All recognized her talent, and few failed to seek to capitalize on her name. Her picture seemed to show up all over the tournament brochures, and people, even those that disliked her personally, had a tendency to drop her name around the tournament circuit.
Deven had been fortunate that her father had possessed a firm understanding of the workings of money management. He had taken all her tournament winnings and advertisement fees over the years, and invested them shrewdly. Before their falling out, he had sat with her and explained exactly what he was doing and why. By the time Deven was ready to open her first school, she had more than enough personal capital to float the business until it turned a profit on it's own. All of her schools were doing well and each location was now capable of supporting itself as well as providing her a healthy return on her investment.
It had been difficult at first. Many people entered the school expecting to see a man or at least an Asian in charge. Some potential customers turned around and walked out immediately when they learned that she was the owner. The last stage of her pregnancy hadn't helped either, but by then Jay was a full time presence to help her. Those who stayed were not disappointed in the training they received either for themselves or their children.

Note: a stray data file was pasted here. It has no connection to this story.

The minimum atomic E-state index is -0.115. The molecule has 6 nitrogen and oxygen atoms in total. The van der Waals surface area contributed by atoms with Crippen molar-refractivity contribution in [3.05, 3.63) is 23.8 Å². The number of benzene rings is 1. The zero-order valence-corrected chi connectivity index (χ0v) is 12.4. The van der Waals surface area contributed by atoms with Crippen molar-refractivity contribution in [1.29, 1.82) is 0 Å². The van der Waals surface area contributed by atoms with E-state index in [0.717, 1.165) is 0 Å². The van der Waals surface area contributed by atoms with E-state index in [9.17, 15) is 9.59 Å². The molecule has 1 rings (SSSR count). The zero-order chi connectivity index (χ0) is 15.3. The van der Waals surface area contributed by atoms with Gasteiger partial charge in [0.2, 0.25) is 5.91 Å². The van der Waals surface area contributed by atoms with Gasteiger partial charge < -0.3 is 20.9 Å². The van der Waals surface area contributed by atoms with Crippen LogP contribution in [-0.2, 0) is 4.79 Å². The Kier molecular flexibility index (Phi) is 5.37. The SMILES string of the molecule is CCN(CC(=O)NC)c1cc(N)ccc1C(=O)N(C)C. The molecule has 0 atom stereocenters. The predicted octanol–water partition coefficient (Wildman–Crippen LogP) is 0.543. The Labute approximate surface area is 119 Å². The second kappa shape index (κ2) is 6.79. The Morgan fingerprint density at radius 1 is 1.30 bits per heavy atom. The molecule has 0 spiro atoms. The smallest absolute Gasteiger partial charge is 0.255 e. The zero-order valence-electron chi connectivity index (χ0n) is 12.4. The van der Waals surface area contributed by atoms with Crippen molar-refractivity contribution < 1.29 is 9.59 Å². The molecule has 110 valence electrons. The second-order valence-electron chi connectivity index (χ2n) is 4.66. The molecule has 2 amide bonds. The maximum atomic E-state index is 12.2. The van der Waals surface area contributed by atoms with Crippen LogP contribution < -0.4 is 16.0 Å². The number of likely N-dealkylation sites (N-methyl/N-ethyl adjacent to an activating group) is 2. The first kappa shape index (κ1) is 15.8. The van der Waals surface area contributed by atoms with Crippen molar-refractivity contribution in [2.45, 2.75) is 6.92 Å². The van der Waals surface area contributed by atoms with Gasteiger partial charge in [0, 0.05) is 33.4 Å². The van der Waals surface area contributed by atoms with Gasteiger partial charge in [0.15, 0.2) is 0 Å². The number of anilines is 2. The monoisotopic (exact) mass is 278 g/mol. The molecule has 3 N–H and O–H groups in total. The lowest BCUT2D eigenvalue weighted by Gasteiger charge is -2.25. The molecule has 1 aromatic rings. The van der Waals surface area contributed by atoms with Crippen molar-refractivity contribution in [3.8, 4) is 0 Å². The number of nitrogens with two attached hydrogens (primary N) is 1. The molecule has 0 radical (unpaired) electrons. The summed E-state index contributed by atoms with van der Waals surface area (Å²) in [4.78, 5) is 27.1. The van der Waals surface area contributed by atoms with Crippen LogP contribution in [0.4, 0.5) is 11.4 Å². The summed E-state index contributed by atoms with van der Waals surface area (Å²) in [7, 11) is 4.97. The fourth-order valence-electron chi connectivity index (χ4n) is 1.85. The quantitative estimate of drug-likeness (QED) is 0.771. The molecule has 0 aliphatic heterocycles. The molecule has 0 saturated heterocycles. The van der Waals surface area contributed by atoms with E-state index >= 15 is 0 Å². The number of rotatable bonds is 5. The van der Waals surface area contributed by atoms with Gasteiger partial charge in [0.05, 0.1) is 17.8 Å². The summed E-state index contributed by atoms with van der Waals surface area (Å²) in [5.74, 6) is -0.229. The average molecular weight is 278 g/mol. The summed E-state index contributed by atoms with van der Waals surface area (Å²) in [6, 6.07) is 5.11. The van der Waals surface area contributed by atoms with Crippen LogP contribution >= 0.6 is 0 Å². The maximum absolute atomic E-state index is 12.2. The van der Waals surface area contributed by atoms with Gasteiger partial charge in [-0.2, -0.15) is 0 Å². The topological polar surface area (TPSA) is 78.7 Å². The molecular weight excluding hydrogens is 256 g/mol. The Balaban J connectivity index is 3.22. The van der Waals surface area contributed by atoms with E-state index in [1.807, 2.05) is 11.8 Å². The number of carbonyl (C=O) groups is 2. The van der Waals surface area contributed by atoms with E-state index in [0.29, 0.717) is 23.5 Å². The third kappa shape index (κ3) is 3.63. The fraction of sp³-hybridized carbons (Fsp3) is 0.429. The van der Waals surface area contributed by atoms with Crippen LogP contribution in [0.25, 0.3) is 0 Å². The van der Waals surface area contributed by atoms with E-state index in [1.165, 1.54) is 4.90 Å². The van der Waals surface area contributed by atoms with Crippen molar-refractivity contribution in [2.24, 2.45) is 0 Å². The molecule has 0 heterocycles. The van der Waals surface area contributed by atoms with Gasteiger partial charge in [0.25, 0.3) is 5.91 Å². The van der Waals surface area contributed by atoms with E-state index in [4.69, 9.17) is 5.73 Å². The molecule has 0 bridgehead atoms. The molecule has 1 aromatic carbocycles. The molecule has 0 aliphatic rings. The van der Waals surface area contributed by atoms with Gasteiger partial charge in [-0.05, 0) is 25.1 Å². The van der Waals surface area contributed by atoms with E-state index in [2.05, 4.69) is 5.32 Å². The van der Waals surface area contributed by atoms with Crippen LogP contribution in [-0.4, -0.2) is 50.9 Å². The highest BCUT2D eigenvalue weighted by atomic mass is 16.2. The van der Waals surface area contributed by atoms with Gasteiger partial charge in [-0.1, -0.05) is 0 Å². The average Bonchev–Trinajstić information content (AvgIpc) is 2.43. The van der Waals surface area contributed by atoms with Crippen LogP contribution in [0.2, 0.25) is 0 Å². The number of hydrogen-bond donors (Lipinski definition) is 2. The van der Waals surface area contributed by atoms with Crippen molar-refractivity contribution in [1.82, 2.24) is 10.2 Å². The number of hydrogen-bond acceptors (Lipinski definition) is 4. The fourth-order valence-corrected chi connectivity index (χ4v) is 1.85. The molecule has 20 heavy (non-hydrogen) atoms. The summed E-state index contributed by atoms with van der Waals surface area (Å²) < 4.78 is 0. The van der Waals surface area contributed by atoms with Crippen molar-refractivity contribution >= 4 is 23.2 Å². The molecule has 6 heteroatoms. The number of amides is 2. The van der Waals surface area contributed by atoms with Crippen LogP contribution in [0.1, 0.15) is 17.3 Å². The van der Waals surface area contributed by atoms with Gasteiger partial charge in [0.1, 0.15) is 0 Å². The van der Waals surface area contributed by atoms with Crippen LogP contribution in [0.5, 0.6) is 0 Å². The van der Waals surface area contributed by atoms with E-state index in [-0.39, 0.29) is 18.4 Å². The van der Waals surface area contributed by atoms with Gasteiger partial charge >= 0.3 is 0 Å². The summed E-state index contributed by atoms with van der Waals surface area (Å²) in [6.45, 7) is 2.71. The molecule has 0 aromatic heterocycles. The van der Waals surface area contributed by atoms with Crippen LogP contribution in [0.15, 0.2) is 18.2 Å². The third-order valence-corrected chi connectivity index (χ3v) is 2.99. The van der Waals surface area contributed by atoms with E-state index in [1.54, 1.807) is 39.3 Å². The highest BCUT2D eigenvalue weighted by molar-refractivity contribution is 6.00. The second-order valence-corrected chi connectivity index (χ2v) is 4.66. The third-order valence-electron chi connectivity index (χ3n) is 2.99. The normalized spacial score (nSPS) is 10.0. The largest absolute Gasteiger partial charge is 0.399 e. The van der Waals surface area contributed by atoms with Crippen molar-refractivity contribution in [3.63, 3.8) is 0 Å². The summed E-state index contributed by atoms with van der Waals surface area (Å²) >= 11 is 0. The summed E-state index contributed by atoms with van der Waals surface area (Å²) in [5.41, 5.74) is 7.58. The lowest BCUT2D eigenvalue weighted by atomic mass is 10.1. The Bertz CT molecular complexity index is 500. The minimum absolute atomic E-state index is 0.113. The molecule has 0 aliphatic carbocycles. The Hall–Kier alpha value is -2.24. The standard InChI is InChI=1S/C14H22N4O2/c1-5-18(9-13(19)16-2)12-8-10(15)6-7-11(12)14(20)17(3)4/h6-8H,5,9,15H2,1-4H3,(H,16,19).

Deven quickly developed a strategy to market the school and get potential students in the door. She enlisted Jay as her head instructor. His presence tended to placate the more narrow-minded customers. She then took full advantage of her reputation in the martial arts world to market her school - a move that her critics had considered egotistical, but the result had been worth the criticism.
The lobbies of her schools displayed pictures, plaques, trophies and videos touting Deven's accomplishments, of which there were many. Brochures and advertisements listed the levels of black belt she had obtained in various martial arts and championship titles. She was quick to include Jay's credentials as well.